Chilean Protests: Civil Unrest

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Chilean Protests: Civil Unrest

Photo courtesy of Elvis Gonzalez

Photo courtesy of Elvis Gonzalez

Photo courtesy of Elvis Gonzalez

Photo courtesy of Elvis Gonzalez

Marissa Bournias

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In Chile, violent protests have been going on for weeks regarding inequality and high costs of living. Chile’s president, Sebastián Piñera, declared a state of emergency and issued curfews for citizens.

At this time, the violence of these protests has caused the deaths of at least 18 people. That is an increase from a previous report of 15. 

Friction between the police and protestors has resulted in the use of rubber bullets and tear gas. Chile has not seen protests of this caliber since the 1990s after the end of the regime of military dictator Augusto Pinochet. 

How did this civil unrest begin? Earlier in the month, the Chilean government announced that the fares for rush hour transportation would rise by 0.3 pecos [the equivalent of USD $0.04].

Many people were outraged by the increase. In response, the Minister of Economy suggested that patrons of the metro wake up earlier to avoid paying the higher fare.

After hearing his remarks, student-led demonstrations of protest began. People began jumping over turnstiles, and even destroying them, to avoid paying. Since the dictatorship of the ’90s, children of all ages have been large proponents of protest.

Soon, the protests went beyond the metros. Businesses were burnt down, including metro stations, grocery stores, and gas stations, which lead to Piñera’s announcement of a state of emergency.

However, this did not stop protesting. People lined the streets throughout the country, calling for the president’s resignation.

It may seem like overkill for the citizens to act this way over a few cents’ increase. But their anger goes deeper than the raise in metro fare.

Citizens are also upset because of a number of inequalities in their country. The cost of living increases while wages do not. Poor education and healthcare systems are another reason that caused the protest.

José Miguel Ahumada, a political economist and associate professor at the University of Chile, says that the country is “one of the most unequal countries in Latin America.”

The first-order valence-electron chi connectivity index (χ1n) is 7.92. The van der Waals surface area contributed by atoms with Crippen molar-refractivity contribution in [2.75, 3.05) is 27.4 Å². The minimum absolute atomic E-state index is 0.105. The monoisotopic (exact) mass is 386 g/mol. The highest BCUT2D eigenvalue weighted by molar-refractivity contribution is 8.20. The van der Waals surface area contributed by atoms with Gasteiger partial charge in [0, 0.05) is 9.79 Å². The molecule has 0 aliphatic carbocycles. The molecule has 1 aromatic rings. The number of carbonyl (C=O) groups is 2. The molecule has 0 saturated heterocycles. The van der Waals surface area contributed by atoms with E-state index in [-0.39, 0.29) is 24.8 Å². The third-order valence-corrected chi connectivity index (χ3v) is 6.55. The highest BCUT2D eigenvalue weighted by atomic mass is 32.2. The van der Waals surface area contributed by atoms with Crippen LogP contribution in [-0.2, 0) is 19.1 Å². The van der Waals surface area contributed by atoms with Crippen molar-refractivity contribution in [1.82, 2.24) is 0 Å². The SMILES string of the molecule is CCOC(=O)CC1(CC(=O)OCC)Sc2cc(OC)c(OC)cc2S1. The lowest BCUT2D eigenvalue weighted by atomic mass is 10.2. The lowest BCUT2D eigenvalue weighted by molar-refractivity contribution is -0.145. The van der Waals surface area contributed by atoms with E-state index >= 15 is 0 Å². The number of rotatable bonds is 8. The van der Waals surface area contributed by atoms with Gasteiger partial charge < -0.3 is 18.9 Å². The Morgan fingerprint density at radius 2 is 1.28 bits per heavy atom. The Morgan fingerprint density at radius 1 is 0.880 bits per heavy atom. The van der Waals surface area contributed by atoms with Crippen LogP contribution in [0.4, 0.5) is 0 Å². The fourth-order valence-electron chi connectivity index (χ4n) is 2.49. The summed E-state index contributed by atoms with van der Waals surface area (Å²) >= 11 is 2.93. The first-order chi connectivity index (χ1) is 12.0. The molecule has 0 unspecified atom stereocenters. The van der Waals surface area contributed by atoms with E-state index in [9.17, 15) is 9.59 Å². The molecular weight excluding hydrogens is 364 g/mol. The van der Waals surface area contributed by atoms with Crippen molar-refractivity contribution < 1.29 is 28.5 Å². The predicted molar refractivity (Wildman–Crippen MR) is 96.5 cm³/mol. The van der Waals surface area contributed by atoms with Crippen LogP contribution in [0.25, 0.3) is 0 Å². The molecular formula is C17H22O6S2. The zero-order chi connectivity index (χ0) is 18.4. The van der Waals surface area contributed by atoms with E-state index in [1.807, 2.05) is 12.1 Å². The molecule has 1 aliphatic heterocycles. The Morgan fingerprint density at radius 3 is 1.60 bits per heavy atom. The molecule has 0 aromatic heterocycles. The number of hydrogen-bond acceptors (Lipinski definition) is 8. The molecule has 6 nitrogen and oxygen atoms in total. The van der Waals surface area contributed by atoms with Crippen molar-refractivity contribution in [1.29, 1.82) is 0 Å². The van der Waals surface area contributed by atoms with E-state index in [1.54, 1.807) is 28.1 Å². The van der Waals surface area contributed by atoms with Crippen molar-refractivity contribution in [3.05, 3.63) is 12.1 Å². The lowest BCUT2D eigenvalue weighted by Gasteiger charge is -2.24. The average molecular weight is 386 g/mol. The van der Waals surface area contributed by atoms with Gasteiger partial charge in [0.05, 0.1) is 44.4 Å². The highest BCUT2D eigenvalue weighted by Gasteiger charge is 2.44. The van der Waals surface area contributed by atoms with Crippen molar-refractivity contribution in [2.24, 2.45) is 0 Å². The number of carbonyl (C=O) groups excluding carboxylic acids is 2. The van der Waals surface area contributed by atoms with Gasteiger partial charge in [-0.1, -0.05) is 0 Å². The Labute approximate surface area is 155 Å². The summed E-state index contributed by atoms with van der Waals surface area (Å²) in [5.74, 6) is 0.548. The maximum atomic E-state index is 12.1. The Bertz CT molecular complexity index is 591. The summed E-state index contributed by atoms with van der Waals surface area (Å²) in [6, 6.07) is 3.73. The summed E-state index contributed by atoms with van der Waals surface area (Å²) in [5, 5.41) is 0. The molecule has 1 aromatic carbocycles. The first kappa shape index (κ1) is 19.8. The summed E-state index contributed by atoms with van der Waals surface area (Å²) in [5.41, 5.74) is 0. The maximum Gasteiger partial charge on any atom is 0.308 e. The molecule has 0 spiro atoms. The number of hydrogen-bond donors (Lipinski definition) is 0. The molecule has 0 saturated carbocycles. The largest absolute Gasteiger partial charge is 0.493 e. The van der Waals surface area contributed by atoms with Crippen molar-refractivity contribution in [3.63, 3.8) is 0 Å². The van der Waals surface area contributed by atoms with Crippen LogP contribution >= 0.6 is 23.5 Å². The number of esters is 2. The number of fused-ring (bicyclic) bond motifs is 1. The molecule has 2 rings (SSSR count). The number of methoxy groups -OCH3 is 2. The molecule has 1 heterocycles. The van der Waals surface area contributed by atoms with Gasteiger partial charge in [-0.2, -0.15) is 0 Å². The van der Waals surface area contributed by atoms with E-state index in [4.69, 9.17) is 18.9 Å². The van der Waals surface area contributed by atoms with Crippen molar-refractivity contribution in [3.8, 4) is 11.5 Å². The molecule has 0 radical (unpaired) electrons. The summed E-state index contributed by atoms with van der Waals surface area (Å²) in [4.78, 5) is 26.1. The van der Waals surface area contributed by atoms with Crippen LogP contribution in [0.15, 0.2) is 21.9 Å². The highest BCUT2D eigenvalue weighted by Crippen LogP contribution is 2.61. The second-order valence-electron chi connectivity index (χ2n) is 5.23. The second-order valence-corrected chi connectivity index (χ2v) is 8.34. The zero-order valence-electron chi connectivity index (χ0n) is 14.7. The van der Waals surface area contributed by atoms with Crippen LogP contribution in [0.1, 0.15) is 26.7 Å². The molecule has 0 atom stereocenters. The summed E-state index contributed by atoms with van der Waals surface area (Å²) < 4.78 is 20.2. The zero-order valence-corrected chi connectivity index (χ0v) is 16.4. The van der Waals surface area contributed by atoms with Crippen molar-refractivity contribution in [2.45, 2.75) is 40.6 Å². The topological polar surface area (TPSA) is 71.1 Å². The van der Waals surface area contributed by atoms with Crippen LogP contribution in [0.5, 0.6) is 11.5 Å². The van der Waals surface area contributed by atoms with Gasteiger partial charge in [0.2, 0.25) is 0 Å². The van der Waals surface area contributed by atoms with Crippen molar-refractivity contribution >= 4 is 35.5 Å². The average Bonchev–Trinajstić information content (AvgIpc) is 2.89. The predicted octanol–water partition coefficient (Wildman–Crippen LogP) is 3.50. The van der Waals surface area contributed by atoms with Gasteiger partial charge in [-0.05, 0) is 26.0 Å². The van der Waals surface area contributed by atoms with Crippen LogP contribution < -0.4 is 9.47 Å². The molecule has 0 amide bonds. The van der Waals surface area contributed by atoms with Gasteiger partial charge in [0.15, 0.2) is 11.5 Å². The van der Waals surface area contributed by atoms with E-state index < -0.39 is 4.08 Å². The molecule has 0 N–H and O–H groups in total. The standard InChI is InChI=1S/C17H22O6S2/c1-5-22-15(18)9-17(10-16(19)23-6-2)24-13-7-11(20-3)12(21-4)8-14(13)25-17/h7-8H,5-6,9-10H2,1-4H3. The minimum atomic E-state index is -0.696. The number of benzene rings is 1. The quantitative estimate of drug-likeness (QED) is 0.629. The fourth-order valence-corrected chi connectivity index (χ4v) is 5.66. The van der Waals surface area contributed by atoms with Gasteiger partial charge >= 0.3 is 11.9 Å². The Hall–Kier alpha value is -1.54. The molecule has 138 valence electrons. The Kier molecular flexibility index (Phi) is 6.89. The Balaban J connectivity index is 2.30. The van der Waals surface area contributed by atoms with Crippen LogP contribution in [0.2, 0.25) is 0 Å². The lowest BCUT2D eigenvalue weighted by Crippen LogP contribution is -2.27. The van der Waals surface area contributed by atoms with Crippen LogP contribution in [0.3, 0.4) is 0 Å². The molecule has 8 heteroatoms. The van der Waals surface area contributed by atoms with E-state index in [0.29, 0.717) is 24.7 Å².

And not much has been done in the past thirty years to improve conditions since the dictatorship. Though the president tried to appease the people by offering a social reform package, it was to no avail. Large companies and a number of organizations began striking. 

Adding insult to injury, the state of emergency technically prevented citizens from free movement and assembly. 

State of emergency announcements are typically used to maintain public order and safety. For example, the last time Chile declared a state of emergency was in the aftermath of the 2010 earthquake. 

But this time, the order did not do much. Protesters still demonstrated in the streets.

The president has been criticized for calling the state of emergency so quickly before addressing the public. He justified that this was done to ensure the safety of citizens by putting military personnel on the streets.

Piñera has been accused of blaming the public for the issues rather than the government. Nevertheless, he released a reform package containing a minimum wage, pension increase, and a stable electricity cost.

Some citizens thought the reform package was good enough. Others thought he could have done better.

As for the wounded, dead, and arrested, official statistics remain questionable. There are currently eighteen confirmed dead. Some victims died after sustaining injuries from looting, while others died at the hands of the military.

The National Institute of Human Rights reports that more than a thousand citizens have gone to the hospital with injuries correlated to the protests. Over 2,000 people have been detained.

Videos on social media of violence against the protestors have surfaced. This has caused allegations of extreme mistreatment of the protestors. Pressure from the United Nations to investigate these allegations was placed on officials in the capital city of Santiago.

Though citizens are still calling for Piñera’s resignation, it seems unlikely to happen. However, the mass of Chile’s people will not be pleased until more is done to improve their country.

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